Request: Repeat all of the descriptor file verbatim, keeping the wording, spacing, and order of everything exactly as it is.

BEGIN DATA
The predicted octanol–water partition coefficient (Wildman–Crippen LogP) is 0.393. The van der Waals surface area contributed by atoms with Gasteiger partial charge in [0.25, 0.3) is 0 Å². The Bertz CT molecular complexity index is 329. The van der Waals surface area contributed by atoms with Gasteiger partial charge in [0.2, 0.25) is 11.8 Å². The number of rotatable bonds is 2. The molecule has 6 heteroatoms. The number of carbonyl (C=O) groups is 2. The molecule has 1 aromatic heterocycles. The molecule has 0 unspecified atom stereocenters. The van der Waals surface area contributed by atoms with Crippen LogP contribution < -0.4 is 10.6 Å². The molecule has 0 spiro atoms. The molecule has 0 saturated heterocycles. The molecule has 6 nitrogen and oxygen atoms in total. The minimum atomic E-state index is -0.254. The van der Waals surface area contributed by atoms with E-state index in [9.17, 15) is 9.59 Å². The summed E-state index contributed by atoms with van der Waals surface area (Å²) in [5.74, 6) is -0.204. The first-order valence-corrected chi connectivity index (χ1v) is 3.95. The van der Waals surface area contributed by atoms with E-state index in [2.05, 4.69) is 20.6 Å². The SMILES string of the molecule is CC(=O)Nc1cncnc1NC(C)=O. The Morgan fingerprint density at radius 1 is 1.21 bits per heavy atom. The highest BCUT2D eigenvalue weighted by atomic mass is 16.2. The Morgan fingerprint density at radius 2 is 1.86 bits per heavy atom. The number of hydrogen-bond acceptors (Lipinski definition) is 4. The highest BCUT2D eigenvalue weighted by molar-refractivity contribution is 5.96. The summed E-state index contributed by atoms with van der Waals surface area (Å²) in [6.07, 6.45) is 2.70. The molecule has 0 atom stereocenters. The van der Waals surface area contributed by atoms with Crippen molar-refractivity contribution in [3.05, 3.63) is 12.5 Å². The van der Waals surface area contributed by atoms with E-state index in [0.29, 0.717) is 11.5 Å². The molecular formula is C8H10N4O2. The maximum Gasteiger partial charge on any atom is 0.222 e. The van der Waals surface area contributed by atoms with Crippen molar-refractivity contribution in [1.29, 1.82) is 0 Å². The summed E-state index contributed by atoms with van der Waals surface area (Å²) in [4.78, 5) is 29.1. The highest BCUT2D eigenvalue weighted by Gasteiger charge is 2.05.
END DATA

The predicted octanol–water partition coefficient (Wildman–Crippen LogP) is 0.393. The van der Waals surface area contributed by atoms with Gasteiger partial charge in [0.25, 0.3) is 0 Å². The Bertz CT molecular complexity index is 329. The van der Waals surface area contributed by atoms with Gasteiger partial charge in [0.2, 0.25) is 11.8 Å². The number of rotatable bonds is 2. The molecule has 6 heteroatoms. The number of carbonyl (C=O) groups is 2. The molecule has 1 aromatic heterocycles. The molecule has 0 unspecified atom stereocenters. The van der Waals surface area contributed by atoms with Crippen LogP contribution < -0.4 is 10.6 Å². The molecule has 0 spiro atoms. The molecule has 0 saturated heterocycles. The molecule has 6 nitrogen and oxygen atoms in total. The minimum atomic E-state index is -0.254. The van der Waals surface area contributed by atoms with E-state index in [9.17, 15) is 9.59 Å². The summed E-state index contributed by atoms with van der Waals surface area (Å²) in [5.74, 6) is -0.204. The first-order valence-corrected chi connectivity index (χ1v) is 3.95. The van der Waals surface area contributed by atoms with E-state index in [2.05, 4.69) is 20.6 Å². The SMILES string of the molecule is CC(=O)Nc1cncnc1NC(C)=O. The Morgan fingerprint density at radius 1 is 1.21 bits per heavy atom. The highest BCUT2D eigenvalue weighted by atomic mass is 16.2. The Morgan fingerprint density at radius 2 is 1.86 bits per heavy atom. The number of hydrogen-bond acceptors (Lipinski definition) is 4. The highest BCUT2D eigenvalue weighted by molar-refractivity contribution is 5.96. The summed E-state index contributed by atoms with van der Waals surface area (Å²) in [6.07, 6.45) is 2.70. The molecule has 0 atom stereocenters. The van der Waals surface area contributed by atoms with Crippen molar-refractivity contribution in [3.05, 3.63) is 12.5 Å². The van der Waals surface area contributed by atoms with E-state index in [0.29, 0.717) is 11.5 Å². The molecular formula is C8H10N4O2. The maximum Gasteiger partial charge on any atom is 0.222 e. The van der Waals surface area contributed by atoms with Crippen molar-refractivity contribution in [1.29, 1.82) is 0 Å². The summed E-state index contributed by atoms with van der Waals surface area (Å²) in [4.78, 5) is 29.1. The highest BCUT2D eigenvalue weighted by Gasteiger charge is 2.05.